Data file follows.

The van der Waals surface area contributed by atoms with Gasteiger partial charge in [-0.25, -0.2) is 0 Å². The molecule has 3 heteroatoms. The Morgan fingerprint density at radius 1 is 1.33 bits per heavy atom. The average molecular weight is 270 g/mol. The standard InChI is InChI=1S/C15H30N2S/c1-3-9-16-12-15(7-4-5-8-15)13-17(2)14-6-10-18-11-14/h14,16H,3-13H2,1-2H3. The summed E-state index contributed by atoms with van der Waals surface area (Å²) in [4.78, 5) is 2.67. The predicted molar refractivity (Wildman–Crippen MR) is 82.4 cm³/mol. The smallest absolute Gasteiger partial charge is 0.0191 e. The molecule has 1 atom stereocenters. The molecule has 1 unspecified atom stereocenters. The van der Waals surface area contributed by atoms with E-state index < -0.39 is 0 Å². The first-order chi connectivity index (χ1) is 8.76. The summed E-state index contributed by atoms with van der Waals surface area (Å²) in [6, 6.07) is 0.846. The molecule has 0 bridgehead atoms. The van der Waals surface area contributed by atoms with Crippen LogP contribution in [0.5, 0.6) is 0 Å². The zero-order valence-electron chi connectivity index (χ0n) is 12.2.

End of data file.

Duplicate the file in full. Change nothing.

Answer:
The van der Waals surface area contributed by atoms with Gasteiger partial charge in [-0.25, -0.2) is 0 Å². The molecule has 3 heteroatoms. The Morgan fingerprint density at radius 1 is 1.33 bits per heavy atom. The average molecular weight is 270 g/mol. The standard InChI is InChI=1S/C15H30N2S/c1-3-9-16-12-15(7-4-5-8-15)13-17(2)14-6-10-18-11-14/h14,16H,3-13H2,1-2H3. The summed E-state index contributed by atoms with van der Waals surface area (Å²) in [4.78, 5) is 2.67. The predicted molar refractivity (Wildman–Crippen MR) is 82.4 cm³/mol. The smallest absolute Gasteiger partial charge is 0.0191 e. The molecule has 1 atom stereocenters. The molecule has 1 unspecified atom stereocenters. The van der Waals surface area contributed by atoms with E-state index < -0.39 is 0 Å². The first-order chi connectivity index (χ1) is 8.76. The summed E-state index contributed by atoms with van der Waals surface area (Å²) in [6, 6.07) is 0.846. The molecule has 0 bridgehead atoms. The van der Waals surface area contributed by atoms with Crippen LogP contribution in [0.5, 0.6) is 0 Å². The zero-order valence-electron chi connectivity index (χ0n) is 12.2.